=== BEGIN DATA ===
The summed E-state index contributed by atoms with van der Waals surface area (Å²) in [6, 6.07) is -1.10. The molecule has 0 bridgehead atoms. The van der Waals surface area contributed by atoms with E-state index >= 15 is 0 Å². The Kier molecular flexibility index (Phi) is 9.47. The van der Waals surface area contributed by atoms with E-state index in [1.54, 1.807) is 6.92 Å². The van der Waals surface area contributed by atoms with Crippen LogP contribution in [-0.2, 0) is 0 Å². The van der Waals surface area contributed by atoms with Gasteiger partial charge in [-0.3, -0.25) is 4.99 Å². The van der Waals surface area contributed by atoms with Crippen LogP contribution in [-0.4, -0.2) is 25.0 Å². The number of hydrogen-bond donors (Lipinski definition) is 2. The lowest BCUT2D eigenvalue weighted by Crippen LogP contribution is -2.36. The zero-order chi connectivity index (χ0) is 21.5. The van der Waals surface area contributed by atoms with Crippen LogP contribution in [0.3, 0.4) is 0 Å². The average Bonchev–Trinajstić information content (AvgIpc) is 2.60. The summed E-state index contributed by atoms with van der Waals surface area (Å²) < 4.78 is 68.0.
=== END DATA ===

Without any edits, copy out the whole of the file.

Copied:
The summed E-state index contributed by atoms with van der Waals surface area (Å²) in [6, 6.07) is -1.10. The molecule has 0 bridgehead atoms. The van der Waals surface area contributed by atoms with E-state index >= 15 is 0 Å². The Kier molecular flexibility index (Phi) is 9.47. The van der Waals surface area contributed by atoms with E-state index in [1.54, 1.807) is 6.92 Å². The van der Waals surface area contributed by atoms with Crippen LogP contribution in [-0.2, 0) is 0 Å². The van der Waals surface area contributed by atoms with Gasteiger partial charge in [-0.3, -0.25) is 4.99 Å². The van der Waals surface area contributed by atoms with Crippen LogP contribution in [-0.4, -0.2) is 25.0 Å². The number of hydrogen-bond donors (Lipinski definition) is 2. The lowest BCUT2D eigenvalue weighted by Crippen LogP contribution is -2.36. The zero-order chi connectivity index (χ0) is 21.5. The van der Waals surface area contributed by atoms with Crippen LogP contribution in [0.3, 0.4) is 0 Å². The average Bonchev–Trinajstić information content (AvgIpc) is 2.60. The summed E-state index contributed by atoms with van der Waals surface area (Å²) < 4.78 is 68.0.